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Search Tags: Shakeup at GSA
The number two at the General Services Administration's Public Buildings Service is back at work after more than a month on administrative leave following an inspector general report that the agency spent $822,000 on a Las Vegas conference.
The very different "scandals" at two polar-opposite federal agencies are still large on the radar, Senior Correspondent Mike Causey says. But how big a deal are they? What's likely to be the outcome, and how long will these two stories continue to have legs?
In a letter to Acting Administrator Dan Tangherlini, a bipartisan group of senators called for an evaluation of the structure of GSA's Public Buildings Service, tying it to the wasteful spending of the Las Vegas scandal.
Two high-ranking senators requested information about conference travel and spending in all GSA regions in a detailed letter on Friday.
The Public Buildings Service Western Regions conference scandal is reverberating across government. A new Federal News Radio online survey found other agencies are feeling the effects of GSA's problems. More than half of all respondents said their agency canceled conferences or meetings.
The leaders of the Senate Homeland Security and Governmental Affairs Committee gave the acting GSA administrator 21 days to answer 41 multi-part questions about the agency's efforts to prevent waste, fraud and abuse following the now infamous Western Regions Conference. Senators also recommended the agency review all other recent GSA conferences for possible problems.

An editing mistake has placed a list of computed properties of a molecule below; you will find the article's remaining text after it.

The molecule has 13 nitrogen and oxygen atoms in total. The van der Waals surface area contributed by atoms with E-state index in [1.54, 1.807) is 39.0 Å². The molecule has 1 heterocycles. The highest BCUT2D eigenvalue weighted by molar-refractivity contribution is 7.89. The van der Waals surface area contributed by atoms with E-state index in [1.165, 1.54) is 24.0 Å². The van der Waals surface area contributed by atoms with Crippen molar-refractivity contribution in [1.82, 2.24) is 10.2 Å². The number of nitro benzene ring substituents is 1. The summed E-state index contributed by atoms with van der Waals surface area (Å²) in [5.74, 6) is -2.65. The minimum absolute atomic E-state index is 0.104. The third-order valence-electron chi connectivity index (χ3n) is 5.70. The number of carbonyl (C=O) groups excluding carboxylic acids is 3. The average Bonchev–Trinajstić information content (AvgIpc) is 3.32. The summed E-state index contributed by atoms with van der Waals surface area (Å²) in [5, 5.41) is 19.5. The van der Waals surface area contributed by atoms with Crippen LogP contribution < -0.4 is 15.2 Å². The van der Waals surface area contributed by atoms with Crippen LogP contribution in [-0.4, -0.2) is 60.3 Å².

Tags: Dan Tangherlini , Brian Miller , Susan Collins , Joseph Lieberman , GSA , conference spending , waste , fraud , Senate Homeland Security and Governmental Affairs Committee , financial management , Ruben Gomez
A memo from acting administrator Dan Tangherlini details the steps agency employees must go through to receive approval for conferences and other travel. In wake of GSA Western Regions conference, other agencies also are reconsidering hosting conferences.
A new General Services Administration policy is once again drawing fire. The focus now is on a GSA policy in which the agency offered tax breaks to companies to make federal buildings energy efficient as long as GSA received a "giveback." That policy, which has since been discontinued, is raising new questions about whether GSA was trying to raise money for its own budget without congressional authorization, whether that effort was legal and whether other agencies have tried anything similar.
Rep. John Mica (R-Fla.) is calling for the General Services Administration to stop paying an official at the center of the conference spending scandal.
Fingers are pointing in many directions in the wake of the scandal at the General Services Administration. Lawmakers on both the sides of the aisle have expressed outrage at the "culture of waste," but opinions on who's to blame for that culture are as divided as ever along party lines. Two congressmen told In Depth host Francis Rose about their very different ideas.